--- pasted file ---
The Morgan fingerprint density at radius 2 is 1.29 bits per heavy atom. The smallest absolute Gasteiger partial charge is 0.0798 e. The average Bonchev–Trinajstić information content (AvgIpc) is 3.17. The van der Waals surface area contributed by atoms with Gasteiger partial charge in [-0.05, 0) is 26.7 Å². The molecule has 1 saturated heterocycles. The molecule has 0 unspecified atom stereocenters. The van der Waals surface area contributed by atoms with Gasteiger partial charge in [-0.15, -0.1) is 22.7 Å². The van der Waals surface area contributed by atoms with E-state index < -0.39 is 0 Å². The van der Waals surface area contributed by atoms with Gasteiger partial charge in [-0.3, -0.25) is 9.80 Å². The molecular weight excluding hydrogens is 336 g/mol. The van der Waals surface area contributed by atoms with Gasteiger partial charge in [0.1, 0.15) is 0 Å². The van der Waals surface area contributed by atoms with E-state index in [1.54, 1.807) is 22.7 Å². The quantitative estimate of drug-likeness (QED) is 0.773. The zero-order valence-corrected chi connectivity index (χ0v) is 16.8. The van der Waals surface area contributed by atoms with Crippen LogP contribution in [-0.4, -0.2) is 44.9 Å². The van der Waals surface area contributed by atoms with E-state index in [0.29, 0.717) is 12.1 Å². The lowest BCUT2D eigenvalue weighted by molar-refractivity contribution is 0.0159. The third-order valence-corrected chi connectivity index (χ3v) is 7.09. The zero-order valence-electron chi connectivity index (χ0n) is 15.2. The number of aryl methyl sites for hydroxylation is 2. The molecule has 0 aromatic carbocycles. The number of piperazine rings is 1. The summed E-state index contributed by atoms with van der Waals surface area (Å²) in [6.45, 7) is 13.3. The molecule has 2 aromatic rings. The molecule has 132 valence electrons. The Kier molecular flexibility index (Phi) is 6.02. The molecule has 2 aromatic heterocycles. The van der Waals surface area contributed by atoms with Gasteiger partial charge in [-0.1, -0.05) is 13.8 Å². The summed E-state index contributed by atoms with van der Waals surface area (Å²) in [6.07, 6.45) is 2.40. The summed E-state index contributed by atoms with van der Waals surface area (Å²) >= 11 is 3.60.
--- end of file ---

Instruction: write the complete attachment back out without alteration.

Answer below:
The Morgan fingerprint density at radius 2 is 1.29 bits per heavy atom. The smallest absolute Gasteiger partial charge is 0.0798 e. The average Bonchev–Trinajstić information content (AvgIpc) is 3.17. The van der Waals surface area contributed by atoms with Gasteiger partial charge in [-0.05, 0) is 26.7 Å². The molecule has 1 saturated heterocycles. The molecule has 0 unspecified atom stereocenters. The van der Waals surface area contributed by atoms with Gasteiger partial charge in [-0.15, -0.1) is 22.7 Å². The van der Waals surface area contributed by atoms with E-state index < -0.39 is 0 Å². The van der Waals surface area contributed by atoms with Gasteiger partial charge in [-0.3, -0.25) is 9.80 Å². The molecular weight excluding hydrogens is 336 g/mol. The van der Waals surface area contributed by atoms with Gasteiger partial charge in [0.1, 0.15) is 0 Å². The van der Waals surface area contributed by atoms with E-state index in [1.54, 1.807) is 22.7 Å². The quantitative estimate of drug-likeness (QED) is 0.773. The zero-order valence-corrected chi connectivity index (χ0v) is 16.8. The van der Waals surface area contributed by atoms with Crippen LogP contribution in [-0.4, -0.2) is 44.9 Å². The van der Waals surface area contributed by atoms with E-state index in [0.29, 0.717) is 12.1 Å². The lowest BCUT2D eigenvalue weighted by molar-refractivity contribution is 0.0159. The third-order valence-corrected chi connectivity index (χ3v) is 7.09. The zero-order valence-electron chi connectivity index (χ0n) is 15.2. The number of aryl methyl sites for hydroxylation is 2. The molecule has 0 aromatic carbocycles. The number of piperazine rings is 1. The summed E-state index contributed by atoms with van der Waals surface area (Å²) in [6.45, 7) is 13.3. The molecule has 2 aromatic rings. The molecule has 132 valence electrons. The Kier molecular flexibility index (Phi) is 6.02. The molecule has 2 aromatic heterocycles. The van der Waals surface area contributed by atoms with Gasteiger partial charge in [-0.1, -0.05) is 13.8 Å². The summed E-state index contributed by atoms with van der Waals surface area (Å²) in [6.07, 6.45) is 2.40. The summed E-state index contributed by atoms with van der Waals surface area (Å²) >= 11 is 3.60.